Before you splurge on expensive cardio equipment, think about what type of cardio you enjoy, and where you like to do cardio. Let’s use cycling as an example. If you own a bike, you live in a moderate climate (like Southern California or one of the southeastern states), and you love riding outdoors, year-round outdoor cycling might be your best option. If you love cycling, but you live in Michigan, the winters will pose an obstacle to your weekend rides in January. That difference in lifestyle could be the deciding factor on whether or not you want to purchase a stationary bike.

Another point to consider is if, or how, you can use the equipment you already have. To expand on the cycling example, if you own a road bike, you might want to purchase an indoor bike trainer for your existing bike instead of an all-new stationary bike. If you have your own bike and a trainer, you could even use an app like Zwift to turn your workout into an immersive game experience. On the other hand, if you don’t own a bike, but you love indoor cycling classes, you might prefer a Peloton bike, with a live class subscription service.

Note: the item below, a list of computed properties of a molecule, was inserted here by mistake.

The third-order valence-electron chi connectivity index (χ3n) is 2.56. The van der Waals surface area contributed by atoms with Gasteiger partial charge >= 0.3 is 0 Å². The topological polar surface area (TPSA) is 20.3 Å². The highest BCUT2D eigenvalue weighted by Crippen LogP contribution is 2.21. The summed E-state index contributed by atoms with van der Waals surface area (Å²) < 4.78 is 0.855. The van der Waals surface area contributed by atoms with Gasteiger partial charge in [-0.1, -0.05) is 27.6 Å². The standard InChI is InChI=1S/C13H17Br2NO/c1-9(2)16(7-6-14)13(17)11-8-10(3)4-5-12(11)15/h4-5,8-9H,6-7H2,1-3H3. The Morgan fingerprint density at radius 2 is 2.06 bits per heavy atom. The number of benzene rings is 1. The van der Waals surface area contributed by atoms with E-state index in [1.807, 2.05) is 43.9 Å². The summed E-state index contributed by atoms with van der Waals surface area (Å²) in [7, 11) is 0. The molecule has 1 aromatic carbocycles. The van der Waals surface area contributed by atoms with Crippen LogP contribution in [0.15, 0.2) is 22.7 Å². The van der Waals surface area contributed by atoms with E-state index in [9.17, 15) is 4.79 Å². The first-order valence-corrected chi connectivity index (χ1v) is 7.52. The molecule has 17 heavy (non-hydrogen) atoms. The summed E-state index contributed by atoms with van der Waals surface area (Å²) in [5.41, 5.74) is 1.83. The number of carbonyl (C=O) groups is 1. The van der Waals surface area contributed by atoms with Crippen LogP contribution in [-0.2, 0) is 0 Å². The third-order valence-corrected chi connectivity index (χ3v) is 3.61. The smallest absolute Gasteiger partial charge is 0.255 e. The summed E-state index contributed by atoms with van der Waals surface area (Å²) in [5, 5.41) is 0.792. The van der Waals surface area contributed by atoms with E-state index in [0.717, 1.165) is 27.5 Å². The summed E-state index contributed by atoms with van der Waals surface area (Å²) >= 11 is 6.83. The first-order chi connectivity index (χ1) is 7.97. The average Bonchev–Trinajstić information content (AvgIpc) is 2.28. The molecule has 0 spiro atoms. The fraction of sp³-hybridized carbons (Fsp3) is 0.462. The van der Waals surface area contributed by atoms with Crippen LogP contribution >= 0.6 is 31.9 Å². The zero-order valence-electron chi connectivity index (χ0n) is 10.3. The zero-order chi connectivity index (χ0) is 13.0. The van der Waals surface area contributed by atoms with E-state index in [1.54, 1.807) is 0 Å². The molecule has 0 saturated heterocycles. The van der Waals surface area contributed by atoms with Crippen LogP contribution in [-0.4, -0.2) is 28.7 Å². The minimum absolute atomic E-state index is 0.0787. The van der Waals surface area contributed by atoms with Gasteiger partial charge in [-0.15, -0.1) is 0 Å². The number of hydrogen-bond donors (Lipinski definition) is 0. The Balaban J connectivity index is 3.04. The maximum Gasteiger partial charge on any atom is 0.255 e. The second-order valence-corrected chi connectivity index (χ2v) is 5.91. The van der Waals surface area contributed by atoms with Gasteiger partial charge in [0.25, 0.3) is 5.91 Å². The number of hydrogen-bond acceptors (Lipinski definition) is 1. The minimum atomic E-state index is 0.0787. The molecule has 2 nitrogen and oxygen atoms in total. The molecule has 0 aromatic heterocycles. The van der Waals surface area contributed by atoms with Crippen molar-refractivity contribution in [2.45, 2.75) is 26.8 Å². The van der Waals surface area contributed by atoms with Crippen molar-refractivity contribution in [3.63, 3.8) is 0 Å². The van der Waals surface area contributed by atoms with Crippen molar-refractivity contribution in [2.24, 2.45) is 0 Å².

Just like fitness, home gyms should be personal. The expensive machine that was right for your co-worker or your neighbor may not be the best choice for you. When you’re ready to shop for your own workout space, start with equipment like bands, a mat, medicine balls, kettlebells, and—of course—the TRX Suspension Trainer. Once you’ve covered these five essential categories, you can gradually build into the big ticket purchases. Taking a methodical approach to the buying fitness equipment will help you save money and maximize the potential for your home gym.